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Friday, August 21, 2020

After the Golden Age: The Fragility of the Fourth Estate

The period between 1964 and 1984 was the Golden Age of press cases in the United States Supreme Court. In that twenty-year span, the Court decided more landmark press cases than ever before or since. The press cases decided during this Golden Age contain some of the US Supreme Court’s loftiest rhetoric about the role the press plays in our democracy, and when read as a whole, the cases evince a strong commitment to the idea that the press serves as the Fourth Estate—the unofficial branch of government tasked with checking the other three. Though the Court never wholly embraces the terminology of the Fourth Estate, its foundational decisions contemplate the press playing a vital role in our constitutional scheme of separation of powers. This role makes the press the watchdog that informs us what the legislative, executive, and judicial branches of government are up to and continually replenishes the stock of news – real news – that enables informed public discussion and rational public policy. 

As I hope to show in an article I've been working on for some time now, the Court during the Golden Age implicitly recognized that the press was a powerful institution that could protect its role in fostering democratic discourse between government and its citizens. Although the Court recognized in dicta the special role played by the press in democracies, the Court was reluctant to grant special privileges to an institution that could leverage its power and resources to fight against incursions by the official branches of government. Thus, the Court granted the press (and often simultaneously individual speakers) strong constitutional protection from direct government censorship, such as prior restraints or compelled publication, but was reluctant to grant affirmative rights such as access to information in government hands (with press and public access to criminal trials being a notable exception).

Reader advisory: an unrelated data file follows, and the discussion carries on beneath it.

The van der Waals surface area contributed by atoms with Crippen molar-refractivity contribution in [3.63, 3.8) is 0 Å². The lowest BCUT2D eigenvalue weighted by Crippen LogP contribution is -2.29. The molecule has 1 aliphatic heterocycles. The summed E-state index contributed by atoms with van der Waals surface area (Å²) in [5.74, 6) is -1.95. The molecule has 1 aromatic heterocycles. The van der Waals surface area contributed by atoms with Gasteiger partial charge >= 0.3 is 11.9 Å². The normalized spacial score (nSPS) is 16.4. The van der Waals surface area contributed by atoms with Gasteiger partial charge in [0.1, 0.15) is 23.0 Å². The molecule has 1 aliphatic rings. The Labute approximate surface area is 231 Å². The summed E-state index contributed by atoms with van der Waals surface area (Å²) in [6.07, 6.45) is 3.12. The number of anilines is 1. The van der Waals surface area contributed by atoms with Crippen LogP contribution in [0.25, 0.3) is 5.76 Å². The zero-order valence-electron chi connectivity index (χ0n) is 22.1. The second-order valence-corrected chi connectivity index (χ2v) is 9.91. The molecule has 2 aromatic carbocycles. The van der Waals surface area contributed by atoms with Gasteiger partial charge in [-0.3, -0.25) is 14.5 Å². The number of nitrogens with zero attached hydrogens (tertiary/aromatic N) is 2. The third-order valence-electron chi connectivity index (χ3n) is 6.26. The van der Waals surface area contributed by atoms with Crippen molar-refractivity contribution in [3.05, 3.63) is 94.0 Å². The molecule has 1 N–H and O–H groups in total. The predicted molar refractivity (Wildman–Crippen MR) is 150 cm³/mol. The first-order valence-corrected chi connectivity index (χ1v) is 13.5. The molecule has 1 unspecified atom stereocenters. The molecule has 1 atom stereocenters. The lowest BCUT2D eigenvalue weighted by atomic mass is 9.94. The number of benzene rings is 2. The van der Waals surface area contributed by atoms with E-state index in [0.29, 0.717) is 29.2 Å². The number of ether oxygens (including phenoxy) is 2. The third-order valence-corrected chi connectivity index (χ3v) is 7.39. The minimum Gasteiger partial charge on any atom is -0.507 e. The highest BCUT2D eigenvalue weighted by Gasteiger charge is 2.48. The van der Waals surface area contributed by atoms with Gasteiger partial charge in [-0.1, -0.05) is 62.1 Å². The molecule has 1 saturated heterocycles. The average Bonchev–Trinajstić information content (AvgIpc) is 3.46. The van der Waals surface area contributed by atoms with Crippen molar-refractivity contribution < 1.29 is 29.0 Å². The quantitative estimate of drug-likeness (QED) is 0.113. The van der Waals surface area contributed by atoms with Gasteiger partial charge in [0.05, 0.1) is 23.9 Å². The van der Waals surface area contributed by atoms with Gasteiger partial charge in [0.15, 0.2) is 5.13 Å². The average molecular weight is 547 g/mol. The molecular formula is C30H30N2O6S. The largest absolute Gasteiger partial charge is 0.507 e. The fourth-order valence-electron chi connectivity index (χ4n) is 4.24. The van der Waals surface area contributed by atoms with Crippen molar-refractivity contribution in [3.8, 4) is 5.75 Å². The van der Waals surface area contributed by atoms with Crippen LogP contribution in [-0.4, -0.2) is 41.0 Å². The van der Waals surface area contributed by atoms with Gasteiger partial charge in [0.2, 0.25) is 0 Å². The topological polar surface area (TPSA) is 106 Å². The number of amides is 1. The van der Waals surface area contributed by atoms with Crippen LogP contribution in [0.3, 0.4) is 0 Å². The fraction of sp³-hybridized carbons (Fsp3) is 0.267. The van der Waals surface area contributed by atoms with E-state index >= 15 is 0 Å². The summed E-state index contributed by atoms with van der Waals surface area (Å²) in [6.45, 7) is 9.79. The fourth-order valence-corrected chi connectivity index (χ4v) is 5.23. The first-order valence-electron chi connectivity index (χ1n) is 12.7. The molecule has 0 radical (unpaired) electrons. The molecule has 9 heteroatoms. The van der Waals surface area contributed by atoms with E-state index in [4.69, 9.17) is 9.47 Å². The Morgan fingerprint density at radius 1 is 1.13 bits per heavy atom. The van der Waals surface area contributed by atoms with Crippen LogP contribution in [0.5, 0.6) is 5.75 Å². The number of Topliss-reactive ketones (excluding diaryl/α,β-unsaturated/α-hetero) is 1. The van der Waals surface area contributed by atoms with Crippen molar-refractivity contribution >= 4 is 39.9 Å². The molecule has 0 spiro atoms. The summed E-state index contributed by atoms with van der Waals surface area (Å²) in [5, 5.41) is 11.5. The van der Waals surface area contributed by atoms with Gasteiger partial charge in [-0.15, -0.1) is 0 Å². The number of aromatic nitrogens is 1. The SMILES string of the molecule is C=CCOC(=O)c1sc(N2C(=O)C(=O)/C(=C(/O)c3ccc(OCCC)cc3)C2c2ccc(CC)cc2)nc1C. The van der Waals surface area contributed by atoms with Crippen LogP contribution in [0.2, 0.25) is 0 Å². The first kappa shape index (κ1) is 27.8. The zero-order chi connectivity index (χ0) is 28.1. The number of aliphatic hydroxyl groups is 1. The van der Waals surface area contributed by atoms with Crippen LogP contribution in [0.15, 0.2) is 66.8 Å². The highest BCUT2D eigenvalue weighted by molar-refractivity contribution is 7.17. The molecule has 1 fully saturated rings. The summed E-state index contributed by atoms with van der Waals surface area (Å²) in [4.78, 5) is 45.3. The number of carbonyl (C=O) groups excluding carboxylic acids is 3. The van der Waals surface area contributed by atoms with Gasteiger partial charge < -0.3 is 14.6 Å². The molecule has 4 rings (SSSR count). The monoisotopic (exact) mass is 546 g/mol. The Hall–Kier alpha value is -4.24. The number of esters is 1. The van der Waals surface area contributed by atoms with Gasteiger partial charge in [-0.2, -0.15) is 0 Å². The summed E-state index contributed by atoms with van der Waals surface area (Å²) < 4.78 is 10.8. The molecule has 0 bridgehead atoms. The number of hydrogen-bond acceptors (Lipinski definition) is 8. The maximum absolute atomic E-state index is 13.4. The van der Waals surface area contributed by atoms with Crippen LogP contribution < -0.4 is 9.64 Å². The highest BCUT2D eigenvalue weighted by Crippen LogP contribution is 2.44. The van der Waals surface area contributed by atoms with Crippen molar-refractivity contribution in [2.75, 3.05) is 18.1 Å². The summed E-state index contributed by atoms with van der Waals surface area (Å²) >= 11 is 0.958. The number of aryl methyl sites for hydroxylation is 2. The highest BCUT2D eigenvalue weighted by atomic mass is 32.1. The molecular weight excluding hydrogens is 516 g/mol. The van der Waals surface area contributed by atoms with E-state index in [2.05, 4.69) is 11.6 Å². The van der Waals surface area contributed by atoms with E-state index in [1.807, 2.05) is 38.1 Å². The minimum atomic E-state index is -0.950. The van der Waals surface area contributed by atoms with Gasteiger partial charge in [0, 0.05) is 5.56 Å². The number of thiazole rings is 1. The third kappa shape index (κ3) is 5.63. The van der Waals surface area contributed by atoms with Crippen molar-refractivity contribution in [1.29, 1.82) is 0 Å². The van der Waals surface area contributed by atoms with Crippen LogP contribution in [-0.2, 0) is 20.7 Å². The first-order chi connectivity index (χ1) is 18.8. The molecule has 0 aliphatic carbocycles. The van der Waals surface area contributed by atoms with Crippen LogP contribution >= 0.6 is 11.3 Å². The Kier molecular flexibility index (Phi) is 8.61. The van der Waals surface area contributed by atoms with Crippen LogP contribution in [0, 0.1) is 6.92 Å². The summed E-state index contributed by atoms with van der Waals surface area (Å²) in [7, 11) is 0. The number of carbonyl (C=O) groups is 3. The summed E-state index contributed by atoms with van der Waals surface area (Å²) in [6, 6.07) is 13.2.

At the time, the Court had before it impressive examples of the press performing its role of checking government abuse of power and informing citizens without any assistance from the government. The press had the resources and will to deploy investigative expertise, leverage public opinion, and pursue legal challenges to fend off attempts by the legislature or executive branches to limit press power. Moreover, the press of the day played a critical role as an intermediary, facilitating communications between and among the legislative, executive and judicial branches with the public.  In light of this, the Court's reluctance to grant "special rights" or exemptions from generally applicable laws to the media is understandable. It explains how the Court could lionize the press in its rhetoric but still reiterate that the First Amendment provided the press no rights beyond those granted to the public: the press of the Golden Age simply didn't need government assistance to fulfill its democratic functions. Just as the official branches of government must leverage their political power to win battles in the public arena, so, too, did the Court expect the press to leverage its power and resources to protect its ability to function as the Fourth Estate. 

What about now? The press of today bears little resemblance to the press of the Golden Age, and the assumptions about press power underlying the Supreme Court's Golden Age press cases deserve renewed scrutiny.

The institutional press is no longer the powerful juggernaut of the Watergate era, united by a set of professional norms and capable of uncovering corruption at the highest levels of government by deploying sustained and expensive investigative expertise. Instead, the institutional press has been beset by devastating competitive and economic forces. Advertisers have fled. Just since 2008, newsrooms lost half their employees--and that was BEFORE the pandemic, which promises further newsroom carnage. Traditional media continue to face a crisis of legitimacy, with public opinion about their performance split along partisan lines. The public increasingly turns to social media speakers rather than traditional media for information, further eroding traditional media’s roles as gatekeepers and translators of news and information. At the same time, the President of the United States has conducted a sustained campaign to undermine the credibility of traditional news media, branding them "fake news" and the "enemy of the people" in over 1,900 anti-press tweets between 2015 and 2019. He has also sued journalists for libel, has tried to bar critical reporters from White House press briefings, and has issued executive orders designed to silence other critics. (To be fair, the prior President wasn't great for the press, either). Meanwhile, money to hire media lawyers to litigate these issues is in short supply.

What seems clear is that traditional media's ability to play the role of Fourth Estate is declining, and there is no obvious successor stepping into the breach. Instead, we are faced with a diminishing supply of reliable information about what our government is up to, with serious consequences for our democracy.